Could Texas and Oklahoma really be thinking about moving to the SEC? It’s reportedly being discussed in a potential college sports shocker.


College Football Daily Cavalcade: Texas and Oklahoma to the SEC?

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Sorry if this take sucks, it’s not my fault …

I’m too busy sticking my tongue out at all those Big 12ers who hard-honked at me for suggesting that other Power Five conferences should go after Texas and Oklahoma.

And built into the deal would be the death penalty to anyone caught doing the Horns Down hand thingy.

So here I am on a delightful July day, doing everything I can to ignore the blather of media days – and having a hard time with that thanks to all the oxygen the college football media types give to Mike Leach for saying silly things – and then the good people of the Houston Chronicle dropped this little nuclear nugget …

Texas and Oklahoma are reportedly playing footsie with the SEC.

On the plus side, that totally hijacked all the Mike Leach-being-cheeky stuff from SEC media days, and also on the positive, we get the fun of talking college football expansion – which I actually love.

Normally I might cynically blow this off as some sort of stunt to get everyone all hot and bothered, but as it turns out, it might not be all that crazy.

If there was ever a time for this to happen, right now would be perfect considering the seismic shifts happening in college sports to make this potentially work, starting with …

1. College Football Playoff expansion.

Remember, expansion is a business story, not a sports one.

Whether or not Texas and Oklahoma would win anything in the SEC is immaterial. Everyone would make more money, and that goes triple-true if the almost-certain move of taking the CFP up to 12 teams gets approved.

When/if that happens, all of a sudden, you can theoretically lose three games and still be in the mix to win the national title – especially considering that in a loaded SEC, those losses would likely come to other teams in the top 12.

We’re all going to have to get used to the idea that soon you won’t have to be close to perfect to be a part of the college football championship picture.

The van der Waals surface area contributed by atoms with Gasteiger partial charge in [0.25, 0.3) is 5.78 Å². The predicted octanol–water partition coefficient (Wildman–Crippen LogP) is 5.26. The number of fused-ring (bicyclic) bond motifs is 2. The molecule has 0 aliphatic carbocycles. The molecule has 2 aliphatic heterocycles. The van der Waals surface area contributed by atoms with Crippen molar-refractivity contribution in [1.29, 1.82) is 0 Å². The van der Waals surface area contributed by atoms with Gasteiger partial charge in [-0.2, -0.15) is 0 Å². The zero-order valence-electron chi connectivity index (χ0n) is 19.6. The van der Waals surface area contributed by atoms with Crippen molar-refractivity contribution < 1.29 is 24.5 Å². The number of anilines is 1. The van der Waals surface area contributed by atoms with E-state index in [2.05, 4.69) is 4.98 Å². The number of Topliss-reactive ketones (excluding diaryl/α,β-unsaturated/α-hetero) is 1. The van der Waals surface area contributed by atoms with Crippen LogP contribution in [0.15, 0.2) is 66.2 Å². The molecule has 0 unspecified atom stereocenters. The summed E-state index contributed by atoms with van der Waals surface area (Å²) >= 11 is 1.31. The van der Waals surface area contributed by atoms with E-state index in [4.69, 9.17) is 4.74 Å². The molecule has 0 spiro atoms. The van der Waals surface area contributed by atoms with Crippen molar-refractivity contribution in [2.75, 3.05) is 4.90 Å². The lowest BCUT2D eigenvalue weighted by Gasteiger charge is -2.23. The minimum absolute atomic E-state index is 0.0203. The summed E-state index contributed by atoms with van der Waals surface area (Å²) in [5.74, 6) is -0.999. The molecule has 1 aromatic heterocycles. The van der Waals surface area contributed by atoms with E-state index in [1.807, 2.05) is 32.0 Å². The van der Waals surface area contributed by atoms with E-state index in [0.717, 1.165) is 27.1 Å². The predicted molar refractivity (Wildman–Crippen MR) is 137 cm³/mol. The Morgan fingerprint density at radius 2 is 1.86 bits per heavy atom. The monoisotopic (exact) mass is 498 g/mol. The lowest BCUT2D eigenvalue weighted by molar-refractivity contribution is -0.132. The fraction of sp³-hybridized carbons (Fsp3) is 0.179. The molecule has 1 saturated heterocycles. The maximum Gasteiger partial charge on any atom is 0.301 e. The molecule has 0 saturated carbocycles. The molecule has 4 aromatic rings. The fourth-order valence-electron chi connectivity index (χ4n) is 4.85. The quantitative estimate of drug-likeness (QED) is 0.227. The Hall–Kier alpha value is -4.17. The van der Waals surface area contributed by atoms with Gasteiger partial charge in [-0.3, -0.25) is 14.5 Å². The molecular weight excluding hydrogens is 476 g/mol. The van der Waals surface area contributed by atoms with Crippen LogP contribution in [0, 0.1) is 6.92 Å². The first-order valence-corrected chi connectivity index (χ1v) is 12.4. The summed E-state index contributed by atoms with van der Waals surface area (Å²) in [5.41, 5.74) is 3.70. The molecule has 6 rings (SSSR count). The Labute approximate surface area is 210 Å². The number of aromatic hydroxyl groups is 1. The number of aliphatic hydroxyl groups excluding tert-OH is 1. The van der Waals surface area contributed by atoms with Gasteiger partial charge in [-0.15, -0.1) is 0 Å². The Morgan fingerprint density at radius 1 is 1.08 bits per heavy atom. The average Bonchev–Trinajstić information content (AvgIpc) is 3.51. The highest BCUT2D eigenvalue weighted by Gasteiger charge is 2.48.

However, of course …

2. It’s all about the money.

The rich would like to have more money. That’s why they’re rich. They’re better at getting more money than the not-rich, and with this move everyone involved would make lots and lots and lots of money. Oh yeah, and …

3. The players are going to want to make money.

Well that kicked in fast.

One minute no one knows what NIL means, the next moment the Alabama quarterback is supposedly going to bring in a cool million in endorsements.

You want the best players? You give them the best sponsorship opportunities in the biggest spotlight games. A ridiculously loaded SEC with Texas and Oklahoma would bring more money, more agents, more attention, and more deals for the top players on the top teams. Again, everyone makes more money.

Speaking of more money …

4. TV deals will still matter … sort of.

The idea of TV markets don’t mean quite what they used to, and normal TV deals aren’t going to be the same in a streaming world with everyone under the age of near-death blowing off the normal network channels to watch someone on YouTube ordering Starbucks.

The conferences haven’t quite figured out how to make their home networks really rock.

The Big Ten Network is a cash machine for what it does, but it’s not Netflix. The SEC Network with Texas and Oklahoma could all of a sudden change the game and how the consumption of sports works by reconfiguring its deals. It would back up the Brinks truck with deals from the normal network players along with amazing options from the streaming companies.

But you, Joe Q. Sportsfan, don’t really care about that. What about the on-field stuff. How would this really work?

If I had to speculate on Step 193 in all of this, forget the banter about eliminating two divisions and making the league one big SEC glob. If the conference added two more teams – especially Texas and Oklahoma – to get to 16, my knee-jerk guess would be for a move to four divisions of four and a four-team SEC Conference mini-playoff. And why?

(No, you don’t need me to actually type the words “to make more money,” do you?)

My guess?

East: Florida, Georgia, Kentucky, Vanderbilt
Mideast: LSU, Missouri, South Carolina, Tennessee
West: Alabama, Auburn, Mississippi State, Ole Miss
Southwest: Arkansas, Oklahoma, Texas, Texas A&M

CFN 2021 College Football Preview of all 130 teams

Or, this could be just a super-flex by the Big 12’s two big powerhouses to expand their respective brands, increase their influence, and/or up their price and deal for where I really think they might be headed (totally irresponsible speculation alert) …

The Pac-12.

Media days just got real.


Predictions for every Big 12 game